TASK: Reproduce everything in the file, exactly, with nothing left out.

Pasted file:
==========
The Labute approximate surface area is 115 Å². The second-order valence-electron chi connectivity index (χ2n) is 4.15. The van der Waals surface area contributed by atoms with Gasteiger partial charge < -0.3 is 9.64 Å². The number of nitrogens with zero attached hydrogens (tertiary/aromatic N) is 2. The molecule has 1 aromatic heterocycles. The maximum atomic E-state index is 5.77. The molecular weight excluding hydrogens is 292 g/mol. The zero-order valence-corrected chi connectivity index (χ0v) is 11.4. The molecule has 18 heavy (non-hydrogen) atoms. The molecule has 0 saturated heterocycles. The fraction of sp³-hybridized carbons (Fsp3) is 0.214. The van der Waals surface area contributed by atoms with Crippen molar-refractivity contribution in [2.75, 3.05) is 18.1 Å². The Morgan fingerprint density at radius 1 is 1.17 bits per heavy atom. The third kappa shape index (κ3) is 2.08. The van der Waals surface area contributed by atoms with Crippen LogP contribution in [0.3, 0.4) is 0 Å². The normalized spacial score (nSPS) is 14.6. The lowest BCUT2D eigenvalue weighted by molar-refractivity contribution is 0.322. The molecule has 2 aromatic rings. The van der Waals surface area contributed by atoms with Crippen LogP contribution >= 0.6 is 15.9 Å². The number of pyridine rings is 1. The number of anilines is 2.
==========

The Labute approximate surface area is 115 Å². The second-order valence-electron chi connectivity index (χ2n) is 4.15. The van der Waals surface area contributed by atoms with Gasteiger partial charge < -0.3 is 9.64 Å². The number of nitrogens with zero attached hydrogens (tertiary/aromatic N) is 2. The molecule has 1 aromatic heterocycles. The maximum atomic E-state index is 5.77. The molecular weight excluding hydrogens is 292 g/mol. The zero-order valence-corrected chi connectivity index (χ0v) is 11.4. The molecule has 18 heavy (non-hydrogen) atoms. The molecule has 0 saturated heterocycles. The fraction of sp³-hybridized carbons (Fsp3) is 0.214. The van der Waals surface area contributed by atoms with Crippen molar-refractivity contribution in [2.75, 3.05) is 18.1 Å². The Morgan fingerprint density at radius 1 is 1.17 bits per heavy atom. The third kappa shape index (κ3) is 2.08. The van der Waals surface area contributed by atoms with Crippen LogP contribution in [0.3, 0.4) is 0 Å². The normalized spacial score (nSPS) is 14.6. The lowest BCUT2D eigenvalue weighted by molar-refractivity contribution is 0.322. The molecule has 2 aromatic rings. The van der Waals surface area contributed by atoms with Crippen LogP contribution >= 0.6 is 15.9 Å². The number of pyridine rings is 1. The number of anilines is 2.